When does technology get to be too much? Water provider figures a way to drink from the firehose By Leischen Stelter - 10.20.2009
BRYN MAWR, Pa.—Having technology in place to protect critical infrastructure is vital for adequate security, but what happens when technology gets to be too much?
“One of our big issues was that we had an overwhelming amount of information coming in,” said Terry Lyons safety manager for Aqua America, a water and wastewater treatment provider serving three million people in 13 states. “We have 125 systems online and a lot of cameras and different systems and different technologies to cover all types of facilities, so we needed a system to pull that all together and make sure our operator monitoring system detected alarms in a timely manner.”
The company has more than 800 cameras in addition to various technologies such as ground-based radar systems, and access control systems are used to protect water plants, dams, reservoirs and storage tanks over a large geographic area.
In order to bring all these different sensors together in a manageable way, the company deployed situation management software from Orsus. But Aqua America’s dilemma of having too much information isn’t a unique scenario, said Jacob Fox, president, Americas, for Orsus. “Organizations with many technologies, after they implement different systems, all of a sudden they realize that they’re overwhelmed with information and have a jungle of systems to manage and they don’t know what’s happening,” he said.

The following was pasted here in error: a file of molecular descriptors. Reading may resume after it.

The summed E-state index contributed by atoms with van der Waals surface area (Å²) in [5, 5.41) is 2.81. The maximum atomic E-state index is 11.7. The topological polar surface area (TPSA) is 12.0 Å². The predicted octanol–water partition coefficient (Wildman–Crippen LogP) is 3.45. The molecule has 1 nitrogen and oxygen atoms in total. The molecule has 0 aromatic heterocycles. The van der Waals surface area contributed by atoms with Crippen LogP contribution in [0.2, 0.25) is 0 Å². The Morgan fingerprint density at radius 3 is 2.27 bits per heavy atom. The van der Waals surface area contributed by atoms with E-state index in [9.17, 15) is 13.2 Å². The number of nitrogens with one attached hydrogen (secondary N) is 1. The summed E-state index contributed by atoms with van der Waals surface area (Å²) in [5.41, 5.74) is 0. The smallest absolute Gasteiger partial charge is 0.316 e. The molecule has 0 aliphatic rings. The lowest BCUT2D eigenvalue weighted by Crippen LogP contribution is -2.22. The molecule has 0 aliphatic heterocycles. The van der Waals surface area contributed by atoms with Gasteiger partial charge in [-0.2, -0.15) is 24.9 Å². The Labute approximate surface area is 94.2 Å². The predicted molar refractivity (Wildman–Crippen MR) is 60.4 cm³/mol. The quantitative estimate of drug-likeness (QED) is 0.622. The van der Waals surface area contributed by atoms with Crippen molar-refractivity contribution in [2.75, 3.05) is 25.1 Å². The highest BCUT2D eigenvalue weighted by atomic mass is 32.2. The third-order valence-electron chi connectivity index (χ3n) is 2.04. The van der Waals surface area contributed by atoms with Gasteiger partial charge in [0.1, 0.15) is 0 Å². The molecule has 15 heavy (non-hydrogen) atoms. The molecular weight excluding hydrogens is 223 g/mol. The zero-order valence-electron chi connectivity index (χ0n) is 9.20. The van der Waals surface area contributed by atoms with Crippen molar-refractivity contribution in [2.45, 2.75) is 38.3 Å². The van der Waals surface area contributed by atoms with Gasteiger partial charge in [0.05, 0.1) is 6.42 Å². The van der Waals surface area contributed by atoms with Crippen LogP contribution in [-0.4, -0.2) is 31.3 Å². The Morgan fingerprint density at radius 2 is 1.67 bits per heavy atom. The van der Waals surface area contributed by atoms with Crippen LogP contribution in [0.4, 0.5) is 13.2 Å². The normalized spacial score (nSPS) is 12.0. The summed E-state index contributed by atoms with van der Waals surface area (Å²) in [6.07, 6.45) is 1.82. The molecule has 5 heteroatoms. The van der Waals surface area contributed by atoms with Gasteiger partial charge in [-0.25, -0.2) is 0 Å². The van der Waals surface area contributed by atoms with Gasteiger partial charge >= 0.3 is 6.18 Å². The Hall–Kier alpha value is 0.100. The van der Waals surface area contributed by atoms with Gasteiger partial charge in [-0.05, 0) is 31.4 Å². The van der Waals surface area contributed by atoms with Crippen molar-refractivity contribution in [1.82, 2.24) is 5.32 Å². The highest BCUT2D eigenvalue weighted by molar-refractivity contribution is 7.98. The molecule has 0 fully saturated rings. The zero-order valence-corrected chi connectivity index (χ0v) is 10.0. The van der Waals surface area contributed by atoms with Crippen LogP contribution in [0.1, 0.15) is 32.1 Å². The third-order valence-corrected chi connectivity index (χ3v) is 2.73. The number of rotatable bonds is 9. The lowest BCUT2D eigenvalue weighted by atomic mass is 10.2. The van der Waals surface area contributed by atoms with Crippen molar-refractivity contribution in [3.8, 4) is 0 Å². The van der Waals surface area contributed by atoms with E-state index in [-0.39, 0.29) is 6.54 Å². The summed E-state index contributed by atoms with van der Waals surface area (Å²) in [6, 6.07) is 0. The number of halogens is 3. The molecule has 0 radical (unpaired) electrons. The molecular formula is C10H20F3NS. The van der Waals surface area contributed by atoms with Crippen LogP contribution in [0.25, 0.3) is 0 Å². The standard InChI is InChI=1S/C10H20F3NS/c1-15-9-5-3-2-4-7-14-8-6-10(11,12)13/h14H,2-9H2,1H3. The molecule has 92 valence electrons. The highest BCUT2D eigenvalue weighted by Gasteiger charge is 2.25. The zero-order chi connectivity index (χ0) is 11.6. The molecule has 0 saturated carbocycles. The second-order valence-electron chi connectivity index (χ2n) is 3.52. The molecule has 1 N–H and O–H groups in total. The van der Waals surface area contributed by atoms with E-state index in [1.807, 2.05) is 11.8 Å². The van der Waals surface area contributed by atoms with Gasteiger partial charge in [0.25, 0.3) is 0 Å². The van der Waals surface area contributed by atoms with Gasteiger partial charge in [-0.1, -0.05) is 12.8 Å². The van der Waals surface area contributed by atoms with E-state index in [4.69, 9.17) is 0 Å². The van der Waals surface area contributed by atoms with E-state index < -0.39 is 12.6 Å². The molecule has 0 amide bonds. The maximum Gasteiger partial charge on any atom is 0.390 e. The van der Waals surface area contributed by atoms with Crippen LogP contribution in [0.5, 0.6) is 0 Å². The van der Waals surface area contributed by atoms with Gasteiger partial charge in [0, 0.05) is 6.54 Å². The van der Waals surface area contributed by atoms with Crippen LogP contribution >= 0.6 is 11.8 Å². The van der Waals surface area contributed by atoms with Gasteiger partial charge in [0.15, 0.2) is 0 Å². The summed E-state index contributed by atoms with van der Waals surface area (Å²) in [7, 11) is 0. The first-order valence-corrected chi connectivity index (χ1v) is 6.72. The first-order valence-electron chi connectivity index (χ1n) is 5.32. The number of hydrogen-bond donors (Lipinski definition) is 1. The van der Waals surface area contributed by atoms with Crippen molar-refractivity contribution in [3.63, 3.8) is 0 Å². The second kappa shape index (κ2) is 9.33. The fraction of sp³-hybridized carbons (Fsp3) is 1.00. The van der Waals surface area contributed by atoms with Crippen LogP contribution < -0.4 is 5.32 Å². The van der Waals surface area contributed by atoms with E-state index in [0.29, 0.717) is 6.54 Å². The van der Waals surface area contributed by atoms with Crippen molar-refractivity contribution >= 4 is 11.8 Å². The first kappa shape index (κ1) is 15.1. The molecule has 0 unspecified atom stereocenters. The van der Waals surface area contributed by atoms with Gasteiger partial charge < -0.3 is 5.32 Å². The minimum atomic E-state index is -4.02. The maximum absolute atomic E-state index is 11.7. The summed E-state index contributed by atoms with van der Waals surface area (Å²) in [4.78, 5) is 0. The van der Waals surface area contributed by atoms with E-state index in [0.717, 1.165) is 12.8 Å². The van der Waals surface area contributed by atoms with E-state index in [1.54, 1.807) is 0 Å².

But bringing all these technologies together wasn’t a simple task. “Another challenge was based on the complexity of the site,” said Ian Francisco, CEO of Unlimited Technology, the integrator on the project. “There was not always communication interfaces, which were required, so we had to work with different technologies available–everything from commercial cable carriers to satellite links to cellular providers–they all interfaced into the operation of the system to gain connectivity.”
The benefit of integrating Orsus Situator was that it not only allowed Aqua America to manage information better, it also allowed the organization to customize operator procedures during an event, which was a critical feature. “Once the system is set up, the administrator can change the rules and edit policies and procedures and can add or delete or change the hierarchy of alarm events,” said Francisco. While each facility is self-managed and controls events and alarms locally, Aqua America programmed the system so that when designated alarms are triggered, such as a forced entry into a facility, executives at the Bryn Mawr headquarters will simultaneously be notified.
“If a tank alarm goes off, all key cameras can look at it quickly and operators can make an assessment. That’s an issue in the water industry–to be able to quickly make informed decisions,” Lyons said.